NMSU branding

New Mexico State University

New Mexico State University

News Center




NMSU Research Park ready to spring to life

A lonely piece of desert belonging to New Mexico State University is set to transform as part of a large-scale development planned for the university's research park. Today, NMSU's Arrowhead Center announced a deal with a private company to begin building out the research park between Interstates 10 and 25 on the Las Cruces campus.


"This development will create a home for companies interested in moving to NMSU to employ students, work with faculty and develop intellectual property," said Garrey Carruthers, business dean and vice president for economic development.

In January, the NMSU Board of Regents agreed to lease land at the research park to Arrowhead Center for development. Arrowhead Center is a corporation owned by NMSU where students and faculty work to promote economic development through teaching, research and service.

Arrowhead Center met with several developers before the board of directors identified Arrowhead Development Company LLC as the preferred development partner in May. While the two entities, Arrowhead Center and Arrowhead Development, have similar names, they are not related. Negotiations between Arrowhead Center and Arrowhead Development have taken place over the past several weeks.

Arrowhead Development was created by Lee Atchison, Mickey Clute, Armand Smith and Danny Villanueva. Atchison, Clute and Villanueva each have strong ties to NMSU.

"We feel it's our job to help New Mexico State and help create development to further the university," said Villanueva.

"One thing we can bring is momentum. The research park has sat fairly stagnant for almost nine years now," said Clute.

This will be the first activity at the research park since General Dynamics moved there from another location on campus in 2000.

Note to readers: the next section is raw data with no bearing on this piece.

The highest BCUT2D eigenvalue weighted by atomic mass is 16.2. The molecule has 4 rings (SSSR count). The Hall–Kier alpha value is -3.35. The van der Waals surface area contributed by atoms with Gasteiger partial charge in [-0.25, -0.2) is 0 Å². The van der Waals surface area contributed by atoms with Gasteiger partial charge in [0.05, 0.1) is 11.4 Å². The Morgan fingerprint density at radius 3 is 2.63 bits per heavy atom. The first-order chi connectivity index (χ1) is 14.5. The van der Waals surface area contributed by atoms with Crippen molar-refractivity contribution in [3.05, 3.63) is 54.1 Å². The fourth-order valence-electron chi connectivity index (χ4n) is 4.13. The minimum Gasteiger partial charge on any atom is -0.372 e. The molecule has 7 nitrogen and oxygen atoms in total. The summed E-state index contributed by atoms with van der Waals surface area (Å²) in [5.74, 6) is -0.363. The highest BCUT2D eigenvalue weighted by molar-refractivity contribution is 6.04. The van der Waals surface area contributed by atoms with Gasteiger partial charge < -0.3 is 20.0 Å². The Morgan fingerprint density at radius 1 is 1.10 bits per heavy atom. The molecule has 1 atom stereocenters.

"This is another example of NMSU's commitment to utilize all our resources to enhance the quality of our programs while contributing to economic development," said NMSU President Michael Martin.

Development on the first 11 acres of land at the research park will be in two phases with up to seven buildings and 120,000 square feet of office and laboratory space for businesses wishing to partner with NMSU.

"For the entire park, we have the potential to add 2.5 million square feet of 'class-A' office and lab space," said Carruthers. "Five to six thousand people would be able to work there. That's roughly the same number of faculty, staff and students NMSU already employs throughout the entire university system."

All research park development will be public/private partnerships where NMSU provides the land and infrastructure while the private sector handles building expenses and provides opportunities for students, faculty and staff.

"We cannot lose sight of the fact that the goal of this partnership is to benefit our students while performing the university's mission and increasing economic development," said Kevin Boberg, Arrowhead Center CEO.

Arrowhead Development has agreed to donate 5 percent of the net proceeds of the development to the NMSU College of Business for an entrepreneurship program. An intern from the college will work with Arrowhead Development on the research park project, learning aspects a number of aspects from architectural development to rent management.